"Odious! Upon a walnut plank to dine?
No! The red-veined mahoggany (sic) be mine!"

Here is a good one regarding the jollities to be had in a good dining club:

"He that of honour, wit, and mirth partakes,
May be a fit companion o'er beef steaks.
His name may be to future times enrolled
In Estcourt's book, whose gridiron's made of gold."

Estcourt was a well-known actor, and apparently the leader and provider of festive dinner parties.

One thing I like about the 18th century is that even disfiguring and possibly fatal diseases could be called into the service of light verse. Our modern ladies probably will not care much for this snippet of Goldsmith, from a poem called The Double Transformation, in which a haughty beauty learns to behave modestly after an attack of smallpox ravages her complexion:

"No more presuming on her sway,
She learns good nature every day:
Serenely gay, and strict in duty,
Jack finds his wife--a perfect beauty."

My wife, who has excellent taste and a more modern sensibility than I do, such that she need not fear to encounter even the best of the modernists (or even the postmodernists) as equal intellectual creatures, does not share my amusement at this kind of writing, and has judged the specimens here in varying degrees from silly to insulting, taking especial offense at the poem about the dwarves, which at the first reading I laughed out loud. This inclination to be humorous however I have always taken to be the single distinguishing factor of English language literature, including most of what is best in our American literature, where we are often led astray into seeking grander themes and demons than perhaps naturally present themselves to the sorts of minds our educated classes at least have developed. One must be able to fit whatever language he possesses to his real ideas, and his real perceptions, as precisely as possible, to contribute anything to literary culture. But without a well-developed sense of poetry in one's own language, (at the very least) and of the peculiar characteristics and powers (such as humor) which one's language has developed to broach and clarify more difficult and refined ideas over many centuries, there is no possibility of communication, either serious or pleasant, between man and man, or author and reader.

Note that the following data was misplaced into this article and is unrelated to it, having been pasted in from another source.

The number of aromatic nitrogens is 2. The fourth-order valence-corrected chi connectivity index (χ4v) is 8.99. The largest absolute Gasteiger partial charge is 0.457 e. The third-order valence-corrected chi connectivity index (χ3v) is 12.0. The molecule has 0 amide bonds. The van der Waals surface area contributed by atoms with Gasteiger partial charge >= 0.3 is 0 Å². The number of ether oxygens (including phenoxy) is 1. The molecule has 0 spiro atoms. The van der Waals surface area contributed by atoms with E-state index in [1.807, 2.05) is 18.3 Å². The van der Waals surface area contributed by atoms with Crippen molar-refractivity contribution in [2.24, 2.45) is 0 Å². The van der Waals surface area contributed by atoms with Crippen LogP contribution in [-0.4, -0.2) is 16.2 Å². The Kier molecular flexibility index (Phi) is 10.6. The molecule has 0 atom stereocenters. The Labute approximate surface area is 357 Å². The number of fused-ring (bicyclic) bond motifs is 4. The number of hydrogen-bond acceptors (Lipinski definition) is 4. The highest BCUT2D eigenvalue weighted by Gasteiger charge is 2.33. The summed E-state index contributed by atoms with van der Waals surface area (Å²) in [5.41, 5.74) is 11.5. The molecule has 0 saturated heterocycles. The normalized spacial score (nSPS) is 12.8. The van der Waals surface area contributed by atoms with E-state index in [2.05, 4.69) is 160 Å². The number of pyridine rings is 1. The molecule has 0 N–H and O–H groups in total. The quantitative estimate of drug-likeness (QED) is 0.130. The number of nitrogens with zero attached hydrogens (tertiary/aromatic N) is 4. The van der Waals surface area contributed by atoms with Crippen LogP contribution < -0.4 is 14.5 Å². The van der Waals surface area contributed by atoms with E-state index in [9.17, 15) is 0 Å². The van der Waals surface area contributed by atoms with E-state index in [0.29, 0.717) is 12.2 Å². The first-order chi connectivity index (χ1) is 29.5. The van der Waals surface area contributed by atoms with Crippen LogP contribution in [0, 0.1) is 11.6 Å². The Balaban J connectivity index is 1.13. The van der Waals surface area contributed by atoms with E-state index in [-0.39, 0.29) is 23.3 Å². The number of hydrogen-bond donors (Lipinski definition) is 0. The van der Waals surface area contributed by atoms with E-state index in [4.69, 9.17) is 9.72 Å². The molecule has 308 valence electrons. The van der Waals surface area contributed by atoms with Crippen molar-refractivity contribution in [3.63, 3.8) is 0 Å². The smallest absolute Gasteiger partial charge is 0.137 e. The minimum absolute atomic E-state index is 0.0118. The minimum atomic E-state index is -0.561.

Sunday, August 13, 2006

I have to keep working to get the knack of this blogwriting, so today will be another sort of practice run (nobody is visiting my site yet anyway so I have this luxury).

Like would-be cosmopolitans stuck in the provinces have since the development of popular magazines and newspapers (and a provincial petit bourgeois) around 1700 or so, I still maintain a Sunday subscription to the New York Times even though the Internet makes this wholly unnecessary, besides the circumstance that most of the articles in this paper that I read--those being the arts/lifestyle type pieces--have run in recent years into a particularly unappetizing combination of the smug, the ridiculous and the exasperating/maddening depending upon the individual quality of one's choler. The purpose of these parts of the paper, I understand, are to provide amusement and validation for those connected to the vital life of the city, and to arouse jealousy and longing in the hearts of the hapless provincials. However matters seem to have reached the point where the only cause for jealousy emanating from the Manhattan elite and intelligentsia, at least as reported by the paper, is their extravagant wealth. I want to read about people who I can be confident are reading much smarter books than I am, engaging regularly in wittier conversations, having more interesting, art-inflected sex, are capable of generating the joie de vivre sort of fun the lack of which traditionally makes bourgeois life so culturally deadly. For this however, one apparently has to time-travel now.